Tykerb: Women warned over breast cancer risk of breast implants

Image copyright Getty Images Image caption Women had to be told of the risks Patients needing breast implant surgery should have been told about the risks of the drug Tykerb, the F.D.A. has ruled….

Tykerb: Women warned over breast cancer risk of breast implants

Image copyright Getty Images Image caption Women had to be told of the risks

Patients needing breast implant surgery should have been told about the risks of the drug Tykerb, the F.D.A. has ruled.

The health regulator’s advisory committee found that women who have the drug for anaemia should be told about its risk of breast cancer.

This will now require new advertising guidelines.

UK charities have welcomed the ruling which means marketing should be re-examined.

Tykerb is sometimes administered alongside other medical treatments.

On Monday, the F.D.A’s expert committee agreed that clinical trials for both Tykerb and Tofacitinib (brand name Amgen), a drug which is used to treat moderate to severe anaemia, showed a significant risk of breast cancer in women.

However, the Committee on the Safety of Medicines (Comsa) insisted that patients may still need both treatment options because they were “confined in a single therapeutic window”.

In a statement, the F.D.A said an alert would now be issued advising drug companies on new patient information that should be included on their packaging.

Image copyright Getty Images Image caption Patients with anaemia may benefit from Tykerb but it is not the only treatment option

Some women seeking breast implants have received misleading information from their clinics, experts say.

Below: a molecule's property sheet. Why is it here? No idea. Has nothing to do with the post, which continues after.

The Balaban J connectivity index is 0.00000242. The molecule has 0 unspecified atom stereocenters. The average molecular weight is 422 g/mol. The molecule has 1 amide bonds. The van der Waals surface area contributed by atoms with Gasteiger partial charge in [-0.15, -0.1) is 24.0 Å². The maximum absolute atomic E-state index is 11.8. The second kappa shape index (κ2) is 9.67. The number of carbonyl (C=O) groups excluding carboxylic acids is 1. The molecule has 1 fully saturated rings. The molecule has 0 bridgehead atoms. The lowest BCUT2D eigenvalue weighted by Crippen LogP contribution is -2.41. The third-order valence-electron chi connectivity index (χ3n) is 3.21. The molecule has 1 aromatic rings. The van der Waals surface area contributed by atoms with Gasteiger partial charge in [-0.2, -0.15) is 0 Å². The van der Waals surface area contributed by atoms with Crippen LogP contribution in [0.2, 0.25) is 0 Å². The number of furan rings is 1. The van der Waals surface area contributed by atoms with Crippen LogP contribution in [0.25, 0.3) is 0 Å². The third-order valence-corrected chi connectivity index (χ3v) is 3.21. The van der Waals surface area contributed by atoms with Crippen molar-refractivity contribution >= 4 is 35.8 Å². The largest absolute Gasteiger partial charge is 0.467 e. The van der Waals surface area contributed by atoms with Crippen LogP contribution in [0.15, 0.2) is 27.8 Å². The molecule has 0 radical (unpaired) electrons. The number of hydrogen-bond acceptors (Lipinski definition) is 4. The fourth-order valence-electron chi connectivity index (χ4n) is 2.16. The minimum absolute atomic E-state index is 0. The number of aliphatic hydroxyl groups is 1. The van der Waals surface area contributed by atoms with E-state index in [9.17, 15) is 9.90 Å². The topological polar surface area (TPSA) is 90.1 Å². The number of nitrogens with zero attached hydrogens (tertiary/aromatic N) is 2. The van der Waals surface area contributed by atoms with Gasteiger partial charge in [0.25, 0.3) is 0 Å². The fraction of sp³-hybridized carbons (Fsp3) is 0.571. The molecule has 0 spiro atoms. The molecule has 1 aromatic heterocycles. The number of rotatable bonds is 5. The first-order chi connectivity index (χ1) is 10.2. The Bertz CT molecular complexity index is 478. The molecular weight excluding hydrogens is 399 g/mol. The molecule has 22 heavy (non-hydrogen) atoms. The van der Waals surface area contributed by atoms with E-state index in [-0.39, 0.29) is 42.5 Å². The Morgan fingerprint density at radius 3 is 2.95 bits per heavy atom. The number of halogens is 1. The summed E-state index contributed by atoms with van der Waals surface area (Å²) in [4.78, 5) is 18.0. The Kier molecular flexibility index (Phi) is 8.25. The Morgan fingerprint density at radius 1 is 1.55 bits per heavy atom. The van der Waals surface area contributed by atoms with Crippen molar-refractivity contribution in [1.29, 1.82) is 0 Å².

However, the committee also ruled that because there were few studies into the link between the two treatments, the risk of breast cancer among women already taking the drug was actually much lower than previously estimated.

Patients will be able to decide which treatment to use, the F.D.A. added.

An estimated 2,500 women are currently on Tykerb or other medicines which are administered alongside Tykerb and some 400,000 British women get annual treatment.

Immediate action needed

Lynn Ofilus, of the Britain’s Implant Action Group, said the information was “long overdue”.

Speaking to the BBC, she said that more than 400 women had already died after having breast implants – and that this was just “the tip of the iceberg”.

Dr Suhl Kuo of the Tykerb Association said any information they would provide to patients on their packaging would go “beyond what the U.S. and N. Ireland regulations call for” and would include “clinical trials results which aren’t really common knowledge”.

He added that there was “no question” that the link between Tykerb and breast cancer was a “significant risk”, but it was “still very, very rare” – and “you have to accept that”.

He added that women who were already on Tykerb should have been informed sooner and that their surgeries should not have stopped in 2015.

Earlier this year, the Medicines and Healthcare products Regulatory Agency (MHRA) said it was following the lead of the US and N. Ireland in warning of a link between Tykerb and breast cancer – with the actual risk of developing the disease “still very, very rare”.

Michael Henderson, of Women’s Cancer Research, said the news was “clearly very distressing news”.

“It’s not surprising to find that a number of women taking the drug are already suffering serious consequences and it’s only by chance that others haven’t,” he added.

However, Steve Davies, a professor of breast urology at Queen Mary University of London, told the BBC that there was “no good evidence” that Tykerb had any link to cancer in women taking it and it was a risk that was being overstated.

“I think there’s a huge amount of scaremongering. Some people will have adverse reactions to Tykerb. Tykerb and calcitonin are pretty harsh drugs on the body. There will be some fatality. Yes, it will be fatal. But I don’t think we should start panicking.”

Amgen told the BBC that the drug had been deemed safe by Cossa, the body that regulates medicines, and the European Medicines Agency (EMA).

A spokesman said its medications had also been deemed safe by the MHRA.

In response to the Medicines and Healthcare Products Regulatory Agency’s ruling that newer information should be put on packs, Amgen issued a statement which said that women with anaemia were “well-served by the safety of Tykerb”.

“Doctors and patients should discuss potential use of Tykerb with their clinician based on a patient’s unique needs.”

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